Thursday, March 10, 2016

Introductory Guide to Writing Professional Quality Sheet Music

Creating sheet music is not an activity for a novice. You must have a basic understanding of music theory and the ability to pay attention to detail. Regardless of the type of sheet music you want to learn, picking up a music theory text will help you learn the basics of music and make it easier to notate your ideas.

Find a music theory text that teaches you about note names and values, key signatures, scales, chords, and chord progressions. These are the basics of music and will help you when it comes to writing down your own sheet music.

It isn’t always worth it to take lessons to learn these basics. However, a decent instructor can help guide you through the process and provide a more nuanced approach to instruction. Pick up a decent music theory text and work through it until you find that you need an instructor. Consider purchasing, Stefan Kostka’s “Tonal Harmony” textbook.

Here are some suggestions for subjects to study when learning to create your own sheet music:
  1. Learn counterpoint after developing a solid working knowledge of music theory. Counterpoint will help you learn good voice leading. Voice leading ensures balanced musical lines and an even texture throughout the piece. Dissonance can be made to sound acceptable with appropriate voice leading. Voice leading also reduces errors when writing chord progressions. Order Fux's "The Study of Counterpoint" for a good counterpoint text.
  2. Write the melody first. The melody greatly influences the chords you should use. Most melodies contain four to eight bars. Beneath the melody, write in a chord progression. Start with a tonic chord and connect additional chords by using common tones between the notes. In the key of C major, start with a C major chord. Avoid dissonances in your chord progression until you gain more experience writing music. For example, writing a D minor chord with a melody line that has an E would create a dissonance with the D and E.
  3. A stepwise motion should be used when possible, and you should also attempt to avoid parallel motion to achieve decent voice leading. The problem with parallel motion is that it weakens the independence of the musical line. When notes move in the same direction, they begin to sound like a single line. Using contrary and oblique motion maintains the independence of the lines.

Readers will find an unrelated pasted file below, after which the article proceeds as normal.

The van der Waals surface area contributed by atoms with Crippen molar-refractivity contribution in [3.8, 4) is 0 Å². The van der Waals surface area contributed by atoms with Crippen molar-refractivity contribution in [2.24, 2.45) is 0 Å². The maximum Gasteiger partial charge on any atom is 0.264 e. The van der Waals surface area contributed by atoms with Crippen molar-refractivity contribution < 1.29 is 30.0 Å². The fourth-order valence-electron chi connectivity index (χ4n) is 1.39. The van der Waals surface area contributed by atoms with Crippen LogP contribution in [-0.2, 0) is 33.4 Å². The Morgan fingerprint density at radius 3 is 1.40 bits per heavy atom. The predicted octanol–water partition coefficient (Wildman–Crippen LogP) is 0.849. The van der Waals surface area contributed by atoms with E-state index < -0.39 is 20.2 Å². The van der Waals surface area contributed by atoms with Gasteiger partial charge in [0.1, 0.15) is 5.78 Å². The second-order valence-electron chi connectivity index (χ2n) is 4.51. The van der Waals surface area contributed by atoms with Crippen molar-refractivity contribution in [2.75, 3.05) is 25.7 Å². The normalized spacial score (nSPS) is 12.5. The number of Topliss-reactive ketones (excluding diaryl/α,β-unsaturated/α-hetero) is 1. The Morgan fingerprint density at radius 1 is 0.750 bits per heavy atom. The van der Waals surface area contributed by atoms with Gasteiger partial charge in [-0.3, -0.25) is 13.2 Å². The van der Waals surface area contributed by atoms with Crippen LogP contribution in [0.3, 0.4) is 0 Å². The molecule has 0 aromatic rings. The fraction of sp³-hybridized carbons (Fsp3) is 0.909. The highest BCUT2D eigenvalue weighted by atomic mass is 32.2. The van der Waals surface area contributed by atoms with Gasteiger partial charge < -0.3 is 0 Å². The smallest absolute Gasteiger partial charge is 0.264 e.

4. Create the bass line for the composition. The bass doesn’t have to move by step. Skips and leaps are fine and help to create an interesting structure. The bass is often called the second melody due to its easy identification and movement.
  5. Include passing tones in your composition that move between the chords and fill in areas that otherwise might include a skip or leap in the melody or supporting lines. Use suspensions to smooth out dissonances. Passing tones are tones not part of the chord and work as non-chord tones note between two chords. Suspensions hold one note over into the next chord and then resolves by step.
  6. Include dynamics, articulations, phrase markings, and tempo indicators in the composition. Without these markings, the music is not yet finished. Dynamics inform the performer of the appropriate volume level; phrase markings indicate where to breathe or put a brief pause in the phrase; tempo provides the speed of the piece. Finally, articulations explain how to play a note -- staccato, legato, marcato, tenuto, or accented.
  7. Prepare your final draft for publication. Use a notation program to print your music, and space each note in relation to the note value. For instance, a quarter note and the next note should have enough space to fit two eighth notes. This is important for performers, since they subconsciously gauge the value of notes not only by what they look like, but also by the space between the notes. Of course, a professional will play a piece correctly as long as the note values are accurate, but a piece in which all of the notes have the same space between them looks unprofessional.
  8. Study instrumentation, orchestration, and form and analysis. These subjects teach you to write for instruments and make compositions with a logical structure.